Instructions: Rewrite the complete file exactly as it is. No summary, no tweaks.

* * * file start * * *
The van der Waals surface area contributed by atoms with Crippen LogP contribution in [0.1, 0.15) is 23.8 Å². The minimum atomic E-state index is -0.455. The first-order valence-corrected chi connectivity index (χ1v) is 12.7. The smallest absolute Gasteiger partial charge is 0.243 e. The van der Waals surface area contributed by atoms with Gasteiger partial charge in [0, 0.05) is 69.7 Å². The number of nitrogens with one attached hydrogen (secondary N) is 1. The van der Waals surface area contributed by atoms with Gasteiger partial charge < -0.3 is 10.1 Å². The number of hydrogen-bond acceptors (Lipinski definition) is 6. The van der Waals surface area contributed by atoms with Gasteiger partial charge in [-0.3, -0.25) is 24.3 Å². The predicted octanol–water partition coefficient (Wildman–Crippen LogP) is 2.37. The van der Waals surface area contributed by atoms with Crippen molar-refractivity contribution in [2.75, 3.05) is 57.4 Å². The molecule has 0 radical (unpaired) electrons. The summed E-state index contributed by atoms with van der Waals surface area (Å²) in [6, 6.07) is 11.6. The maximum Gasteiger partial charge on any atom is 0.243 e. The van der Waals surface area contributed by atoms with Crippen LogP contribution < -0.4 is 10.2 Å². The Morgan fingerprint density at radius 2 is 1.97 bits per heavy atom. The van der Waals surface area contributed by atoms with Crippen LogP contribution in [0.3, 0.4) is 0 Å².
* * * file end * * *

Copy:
The van der Waals surface area contributed by atoms with Crippen LogP contribution in [0.1, 0.15) is 23.8 Å². The minimum atomic E-state index is -0.455. The first-order valence-corrected chi connectivity index (χ1v) is 12.7. The smallest absolute Gasteiger partial charge is 0.243 e. The van der Waals surface area contributed by atoms with Gasteiger partial charge in [0, 0.05) is 69.7 Å². The number of nitrogens with one attached hydrogen (secondary N) is 1. The van der Waals surface area contributed by atoms with Gasteiger partial charge < -0.3 is 10.1 Å². The number of hydrogen-bond acceptors (Lipinski definition) is 6. The van der Waals surface area contributed by atoms with Gasteiger partial charge in [-0.3, -0.25) is 24.3 Å². The predicted octanol–water partition coefficient (Wildman–Crippen LogP) is 2.37. The van der Waals surface area contributed by atoms with Crippen molar-refractivity contribution in [2.75, 3.05) is 57.4 Å². The molecule has 0 radical (unpaired) electrons. The summed E-state index contributed by atoms with van der Waals surface area (Å²) in [6, 6.07) is 11.6. The maximum Gasteiger partial charge on any atom is 0.243 e. The van der Waals surface area contributed by atoms with Crippen LogP contribution < -0.4 is 10.2 Å². The Morgan fingerprint density at radius 2 is 1.97 bits per heavy atom. The van der Waals surface area contributed by atoms with Crippen LogP contribution in [0.3, 0.4) is 0 Å².